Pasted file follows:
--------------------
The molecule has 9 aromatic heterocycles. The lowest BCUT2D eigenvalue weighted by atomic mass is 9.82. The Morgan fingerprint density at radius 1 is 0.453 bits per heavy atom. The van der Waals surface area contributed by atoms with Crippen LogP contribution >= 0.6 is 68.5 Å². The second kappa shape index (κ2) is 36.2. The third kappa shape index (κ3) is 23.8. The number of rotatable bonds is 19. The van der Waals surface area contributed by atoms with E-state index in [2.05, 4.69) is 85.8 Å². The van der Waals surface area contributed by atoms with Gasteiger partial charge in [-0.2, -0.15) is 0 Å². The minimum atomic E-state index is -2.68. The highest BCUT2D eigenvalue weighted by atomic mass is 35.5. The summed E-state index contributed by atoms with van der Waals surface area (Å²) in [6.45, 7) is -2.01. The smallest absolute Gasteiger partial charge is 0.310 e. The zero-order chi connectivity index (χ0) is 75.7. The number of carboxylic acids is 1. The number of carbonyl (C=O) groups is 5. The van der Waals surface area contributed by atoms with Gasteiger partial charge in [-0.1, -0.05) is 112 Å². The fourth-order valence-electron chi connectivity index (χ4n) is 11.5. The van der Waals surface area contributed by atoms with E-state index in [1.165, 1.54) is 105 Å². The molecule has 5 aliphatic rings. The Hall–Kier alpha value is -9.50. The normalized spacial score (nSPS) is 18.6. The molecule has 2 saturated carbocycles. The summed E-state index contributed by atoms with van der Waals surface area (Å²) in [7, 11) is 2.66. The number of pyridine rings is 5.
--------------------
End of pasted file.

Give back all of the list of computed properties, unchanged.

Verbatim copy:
The molecule has 9 aromatic heterocycles. The lowest BCUT2D eigenvalue weighted by atomic mass is 9.82. The Morgan fingerprint density at radius 1 is 0.453 bits per heavy atom. The van der Waals surface area contributed by atoms with Crippen LogP contribution >= 0.6 is 68.5 Å². The second kappa shape index (κ2) is 36.2. The third kappa shape index (κ3) is 23.8. The number of rotatable bonds is 19. The van der Waals surface area contributed by atoms with E-state index in [2.05, 4.69) is 85.8 Å². The van der Waals surface area contributed by atoms with Gasteiger partial charge in [-0.2, -0.15) is 0 Å². The minimum atomic E-state index is -2.68. The highest BCUT2D eigenvalue weighted by atomic mass is 35.5. The summed E-state index contributed by atoms with van der Waals surface area (Å²) in [6.45, 7) is -2.01. The smallest absolute Gasteiger partial charge is 0.310 e. The zero-order chi connectivity index (χ0) is 75.7. The number of carboxylic acids is 1. The number of carbonyl (C=O) groups is 5. The van der Waals surface area contributed by atoms with Gasteiger partial charge in [-0.1, -0.05) is 112 Å². The fourth-order valence-electron chi connectivity index (χ4n) is 11.5. The van der Waals surface area contributed by atoms with E-state index in [1.165, 1.54) is 105 Å². The molecule has 5 aliphatic rings. The Hall–Kier alpha value is -9.50. The normalized spacial score (nSPS) is 18.6. The molecule has 2 saturated carbocycles. The summed E-state index contributed by atoms with van der Waals surface area (Å²) in [7, 11) is 2.66. The number of pyridine rings is 5.